Thursday, July 31, 2008

Contact capture

Further to comments I made on Kathryn Ryan’s Radio New
Zealand National program this week, I was impressed by a
letter to the editor of the New Zealand Herald by John
Copping, of Botany Downs, published on July 25. Regarding
the absurd amount of media attention being paid to
whether or not Winston Peters knew about certain
donations to his party, Copping summed up my view pretty
much when he wrote: “What a small-minded, mean country
we are. For days the media and Parliament have been in a
frenzy about a two-bit politician. Meanwhile, 200 freezing
works employees lose their livelihoods in Christchurch…
No one seems to worry why these hardworking men and
women have been dumped, why the meat industry is in dire
straits, or why sheep numbers are dwindling alarmingly.”

This is one example of what I was referring to when I said
the media should be putting their energies into other kinds
of story. Another would be Simon Upton’s Dominion Post
column of July 29 in which he deplored the Government’s
lack of leadership on improving water quality. Major issues
like these do get covered by the media but to nowhere near
the extent of the kind of coverage allotted to whether or not
Winston Peters received donation A or knew about trust B.
Sure, it’s a matter of some interest, but not that much
interest. Though I wouldn’t go so far as Peters himself in
calling the saturation coverage a “media ego-explosion,”
I think Kathryn has a point in suggesting that some media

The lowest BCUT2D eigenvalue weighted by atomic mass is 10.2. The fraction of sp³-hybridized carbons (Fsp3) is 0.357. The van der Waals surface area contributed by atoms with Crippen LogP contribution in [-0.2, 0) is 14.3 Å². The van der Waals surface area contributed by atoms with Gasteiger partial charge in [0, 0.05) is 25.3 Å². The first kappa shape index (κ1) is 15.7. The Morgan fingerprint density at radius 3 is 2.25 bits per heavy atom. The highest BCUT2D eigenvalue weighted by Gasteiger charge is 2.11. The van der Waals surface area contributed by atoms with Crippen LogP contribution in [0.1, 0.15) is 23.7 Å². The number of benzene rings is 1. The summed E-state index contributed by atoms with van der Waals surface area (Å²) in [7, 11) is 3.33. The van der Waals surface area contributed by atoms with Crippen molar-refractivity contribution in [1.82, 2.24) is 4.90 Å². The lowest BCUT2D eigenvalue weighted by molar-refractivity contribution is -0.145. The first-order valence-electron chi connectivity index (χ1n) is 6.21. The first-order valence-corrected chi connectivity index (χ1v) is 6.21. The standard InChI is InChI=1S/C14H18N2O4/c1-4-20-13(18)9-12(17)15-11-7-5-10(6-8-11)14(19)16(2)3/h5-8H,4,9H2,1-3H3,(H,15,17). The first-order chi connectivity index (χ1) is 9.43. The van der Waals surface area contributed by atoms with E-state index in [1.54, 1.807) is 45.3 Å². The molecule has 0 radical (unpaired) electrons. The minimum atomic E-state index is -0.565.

would love to “get” Peters, and this seems to them the best
shot they’ve had at doing it.

But the likeliest explanation for the amount of coverage the
story has had is simply what I’d call contact capture: stories
out of Auckland and Wellington, arising from well-trodden
beats in political and business circles, are generally likely to
get more airtime and page space than stories requiring
research and investigation in, say, the meatworks industry
or the nation’s river system. A related factor is resource
depletion—shrinking newsrooms, less experienced
reporters, inability or disinclination to venture outside the
comfortable grooves of your usual contacts, soundbite-
suppliers and go-to-guys.

Given these factors, it’s amazing how well our media do in
chasing stories. I’m frequently impressed by the work done
by journalists on papers like the New Zealand Herald and
the Sunday Star-Times; and TVNZ and TV3 have some good
reporters in the field. I just wish they—or should I say their
editors—would devote as much energy to stories of genuine
consequence for this country as they have to this latest
Peters pantomime. Enough already.

1 comment:

Anonymous said...

As far as the Christchurch story goes, the suspicion is that this was deemed, by the Herald at least, to be a story that no one north of the Bombays would care about. Certainly papers like The Press, the Timaru Herald, Southland Times, Waikato Times and ODT are good at analyzing their rural patch. The real issue, perhaps, is the alarming regional blind spots of the national (ie Auckland-based) media. It's a well-known trend that farmers on the southern fringes of Auckland have abandoned the Herald for the Waikato Times as the Herald tells them nothing about farming. Doesn't tell them much about Auckland either ...